Sept. 4, 1957 - Students of Central High School in Little Rock, Ark., including Hazel Bryan, second left, shouts insults at Elizabeth Eckford, second right, walking past a line of National Guardsman, not shown, who blocked the main entrance of the school. One of nine black children who endured angry white mobs to integrate a Little Rock, Arkansas high school in 1957.
(Photo courtesy of the Arkansas Democrat Gazette)
Black History is American History.
Gah. Such bravery. I don’t know if I could face that.
In Spring 1960, Ruby Bridges was one of several African-Americans in New Orleans to take a test to determine which children would be the first to attend integrated schools. Six students were chosen, however, two students decided to stay at their old school, and three were transferred to Mcdonough. Ruby was the only one assigned to William Frantz. Her father initially was reluctant, but her mother felt strongly that the move was needed not only to give her own daughter a better education, but to “take this step forward … for all African-American children.”
As soon as Bridges got into the school, white parents went in and brought their own children out; all teachers refused to teach while a black child was enrolled. They hired Barbara Henry, from Boston, Massachusetts, to teach Bridges, and for over a year Mrs. Henry taught her alone, “as if she were teaching a whole class.” That first day, Bridges and her adult companions spent the entire day in the principal’s office; the chaos of the school prevented their moving to the classroom until the second day. Every morning, as Bridges walked to school, one woman would threaten to poison her, because of this, the U.S. Marshals dispatched by President Eisenhower, who were overseeing her safety, only allowed Ruby to eat food that she brought from home. Another woman at the school put a black baby doll in a wooden coffin and protested with it outside the school, a sight that Bridges Hall has said “scared me more than the nasty things people screamed at us.” At her mother’s suggestion, Bridges began to pray on the way to school, which she found provided protection from the comments yelled at her on the daily walks.
The Bridges family suffered for their decision to send her to William Frantz Elementary: her father lost his job, and her grandparents, who were sharecroppers in Mississippi, were turned off their land. She has noted that many others in the community both black and white showed support in a variety of ways. Some white families continued to send their children to Frantz despite the protests, a neighbor provided her father with a new job, and local people babysat, watched the house as protectors, and walked behind the federal marshals’ car on the trips to school.
[image: photo of Ruby Bridges as a young girl — tense look on her face, hair pulled back, carrying a plaid bag and wearing a dress, sweater, black shoes with white socks, and a white flower in her hair — walking down the school steps, accompanied by a white US Marshal.]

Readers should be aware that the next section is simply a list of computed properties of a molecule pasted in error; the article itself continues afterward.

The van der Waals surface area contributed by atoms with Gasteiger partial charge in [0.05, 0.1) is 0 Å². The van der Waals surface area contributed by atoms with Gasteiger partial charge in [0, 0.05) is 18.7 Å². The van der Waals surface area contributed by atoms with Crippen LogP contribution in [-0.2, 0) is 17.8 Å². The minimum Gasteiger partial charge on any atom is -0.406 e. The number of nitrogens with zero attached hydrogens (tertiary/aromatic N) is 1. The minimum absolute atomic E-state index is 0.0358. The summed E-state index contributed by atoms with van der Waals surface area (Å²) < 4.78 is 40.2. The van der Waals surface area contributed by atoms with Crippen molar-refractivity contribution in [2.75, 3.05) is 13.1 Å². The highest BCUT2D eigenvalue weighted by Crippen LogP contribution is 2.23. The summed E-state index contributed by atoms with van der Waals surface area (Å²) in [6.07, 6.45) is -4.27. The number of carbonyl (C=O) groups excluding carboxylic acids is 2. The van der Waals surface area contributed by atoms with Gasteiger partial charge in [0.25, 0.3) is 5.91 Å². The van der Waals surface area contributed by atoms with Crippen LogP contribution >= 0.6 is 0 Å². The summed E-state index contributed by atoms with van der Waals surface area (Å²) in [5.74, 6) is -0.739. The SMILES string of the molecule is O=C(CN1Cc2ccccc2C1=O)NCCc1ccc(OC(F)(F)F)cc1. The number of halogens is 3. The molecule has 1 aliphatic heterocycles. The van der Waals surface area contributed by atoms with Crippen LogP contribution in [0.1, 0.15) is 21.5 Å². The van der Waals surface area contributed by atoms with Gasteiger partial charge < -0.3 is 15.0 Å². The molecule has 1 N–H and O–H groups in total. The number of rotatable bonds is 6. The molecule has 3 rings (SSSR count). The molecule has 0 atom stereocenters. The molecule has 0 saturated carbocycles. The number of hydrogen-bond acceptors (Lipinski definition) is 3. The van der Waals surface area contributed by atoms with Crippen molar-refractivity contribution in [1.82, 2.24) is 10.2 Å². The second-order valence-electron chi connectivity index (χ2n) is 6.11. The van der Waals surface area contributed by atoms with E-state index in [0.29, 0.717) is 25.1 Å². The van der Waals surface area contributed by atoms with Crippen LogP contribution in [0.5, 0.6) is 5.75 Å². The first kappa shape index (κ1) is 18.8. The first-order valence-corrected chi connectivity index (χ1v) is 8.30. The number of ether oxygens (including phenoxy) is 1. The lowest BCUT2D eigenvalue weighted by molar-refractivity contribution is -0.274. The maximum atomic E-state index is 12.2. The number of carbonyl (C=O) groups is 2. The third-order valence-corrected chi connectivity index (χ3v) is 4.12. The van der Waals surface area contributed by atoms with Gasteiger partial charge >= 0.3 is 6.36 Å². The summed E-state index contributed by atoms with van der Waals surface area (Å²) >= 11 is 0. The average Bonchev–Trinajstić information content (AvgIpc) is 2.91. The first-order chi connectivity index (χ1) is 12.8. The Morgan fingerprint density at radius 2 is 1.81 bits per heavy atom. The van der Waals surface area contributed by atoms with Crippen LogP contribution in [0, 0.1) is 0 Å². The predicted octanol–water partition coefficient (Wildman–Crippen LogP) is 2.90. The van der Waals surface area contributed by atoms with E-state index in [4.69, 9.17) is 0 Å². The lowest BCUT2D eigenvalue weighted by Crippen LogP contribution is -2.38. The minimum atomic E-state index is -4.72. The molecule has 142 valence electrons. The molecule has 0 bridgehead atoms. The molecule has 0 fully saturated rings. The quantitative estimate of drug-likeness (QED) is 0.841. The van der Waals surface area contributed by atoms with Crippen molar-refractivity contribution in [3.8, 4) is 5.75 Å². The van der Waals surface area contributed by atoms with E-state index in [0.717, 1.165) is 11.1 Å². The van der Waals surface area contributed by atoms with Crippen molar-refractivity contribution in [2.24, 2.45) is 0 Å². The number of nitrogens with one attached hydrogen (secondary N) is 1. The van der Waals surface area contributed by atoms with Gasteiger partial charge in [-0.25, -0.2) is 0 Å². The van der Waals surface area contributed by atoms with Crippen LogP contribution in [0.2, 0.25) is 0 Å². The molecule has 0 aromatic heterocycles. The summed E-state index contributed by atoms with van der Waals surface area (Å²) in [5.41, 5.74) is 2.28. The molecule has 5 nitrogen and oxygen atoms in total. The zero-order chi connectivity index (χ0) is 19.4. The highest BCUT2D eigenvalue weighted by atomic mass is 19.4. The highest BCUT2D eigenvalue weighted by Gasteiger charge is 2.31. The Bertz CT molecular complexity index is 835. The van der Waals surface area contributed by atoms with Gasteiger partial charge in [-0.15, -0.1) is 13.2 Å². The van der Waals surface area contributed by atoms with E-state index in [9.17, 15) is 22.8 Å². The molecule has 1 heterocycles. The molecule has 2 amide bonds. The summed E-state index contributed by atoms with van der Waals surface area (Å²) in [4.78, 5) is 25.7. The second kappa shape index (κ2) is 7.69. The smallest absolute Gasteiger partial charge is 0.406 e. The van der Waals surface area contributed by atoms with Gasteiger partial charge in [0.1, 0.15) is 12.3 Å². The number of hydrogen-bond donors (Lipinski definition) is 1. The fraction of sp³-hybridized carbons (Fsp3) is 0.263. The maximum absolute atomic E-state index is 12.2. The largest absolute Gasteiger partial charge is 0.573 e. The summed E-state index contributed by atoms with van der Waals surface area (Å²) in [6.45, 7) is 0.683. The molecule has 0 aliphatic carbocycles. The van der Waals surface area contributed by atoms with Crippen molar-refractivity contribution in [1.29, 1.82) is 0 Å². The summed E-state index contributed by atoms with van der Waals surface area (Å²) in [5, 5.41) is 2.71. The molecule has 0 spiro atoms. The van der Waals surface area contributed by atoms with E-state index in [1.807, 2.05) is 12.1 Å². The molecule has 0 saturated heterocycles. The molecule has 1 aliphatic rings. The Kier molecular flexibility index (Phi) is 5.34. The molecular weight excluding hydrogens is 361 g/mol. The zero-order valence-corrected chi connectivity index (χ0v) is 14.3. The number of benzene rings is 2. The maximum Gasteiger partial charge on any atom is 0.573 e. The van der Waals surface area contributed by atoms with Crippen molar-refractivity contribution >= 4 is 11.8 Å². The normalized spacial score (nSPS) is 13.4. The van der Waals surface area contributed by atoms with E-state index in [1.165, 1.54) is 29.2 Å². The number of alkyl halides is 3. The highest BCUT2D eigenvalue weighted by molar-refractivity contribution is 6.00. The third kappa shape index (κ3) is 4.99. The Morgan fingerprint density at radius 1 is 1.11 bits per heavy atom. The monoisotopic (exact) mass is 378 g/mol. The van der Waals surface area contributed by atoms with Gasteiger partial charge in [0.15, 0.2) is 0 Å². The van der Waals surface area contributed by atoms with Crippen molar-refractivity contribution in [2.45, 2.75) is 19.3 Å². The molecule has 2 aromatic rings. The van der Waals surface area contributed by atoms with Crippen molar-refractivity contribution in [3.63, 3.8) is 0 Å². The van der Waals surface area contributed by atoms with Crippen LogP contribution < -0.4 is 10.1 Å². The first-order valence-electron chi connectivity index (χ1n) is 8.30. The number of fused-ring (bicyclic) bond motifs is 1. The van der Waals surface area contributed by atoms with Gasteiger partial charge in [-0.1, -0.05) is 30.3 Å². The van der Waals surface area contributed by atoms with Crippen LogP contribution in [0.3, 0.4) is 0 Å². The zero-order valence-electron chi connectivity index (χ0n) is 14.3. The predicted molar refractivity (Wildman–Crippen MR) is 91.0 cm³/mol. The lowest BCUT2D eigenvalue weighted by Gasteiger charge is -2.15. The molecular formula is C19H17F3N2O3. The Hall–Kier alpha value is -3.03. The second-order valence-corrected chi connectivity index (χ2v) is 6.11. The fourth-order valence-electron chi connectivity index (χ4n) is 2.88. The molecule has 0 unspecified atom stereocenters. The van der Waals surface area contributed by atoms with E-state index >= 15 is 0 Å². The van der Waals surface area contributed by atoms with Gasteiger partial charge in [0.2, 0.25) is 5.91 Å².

[image: old black-and-white photo of a black person leaning against a large tree, under a sign that says “THIS IS A WHITE AREA”.]
Remembering the Little Rock Nine:
On the morning of September 23, 1957, nine African-American teenagers held the line against an angry mob protesting integration in front of Little Rock’s Central High School. As the students met their new classmates for the first time inside the school, outside violence escalated and the Little Rock police removed the Nine from the school for their safety. The next day, President Dwight D. Eisenhower ordered the U.S. Army’s 101st Airborne Division into Little Rock to escort the nine students into the school. One of the nine later remembered, “After three full days inside Central, I knew that integration is a much bigger word than I thought.“
This event, broadcast across the nation and world, was the site of the first important test for the implementation of the U.S. Supreme Court’s historic Brown v. Board of Education of Topeka decision of 1954. Arkansas became the epitome of state resistance when the governor, Orval Faubus, directly questioned the authority of the federal court system and the validity of desegregation. The crisis at Little Rock’s Central High School forced the nation to resolve to enforce African-American civil rights in the face of massive southern defiance during the years following the Brown decision. [Source]
[The 9 Pictured above: Thelma Mothershed Wair, Elizabeth Eckford, Gloria Cecelia Ray, Jeffrey Thomas, Melba Pattillo Beals, Ernest Green, Carlotta Walls LaNier, Minnijean Brown, and Terrence Roberts. The 9 pictured below: Jeffrey Thomas, Minnijean Brown, Gloria Cecelia Ray, Elizabeth Eckford, Carlotta Walls LaNier, Terrence Roberts, Thelma Mothershed Wair, Melba Pattillo Beals, and Ernest Green.]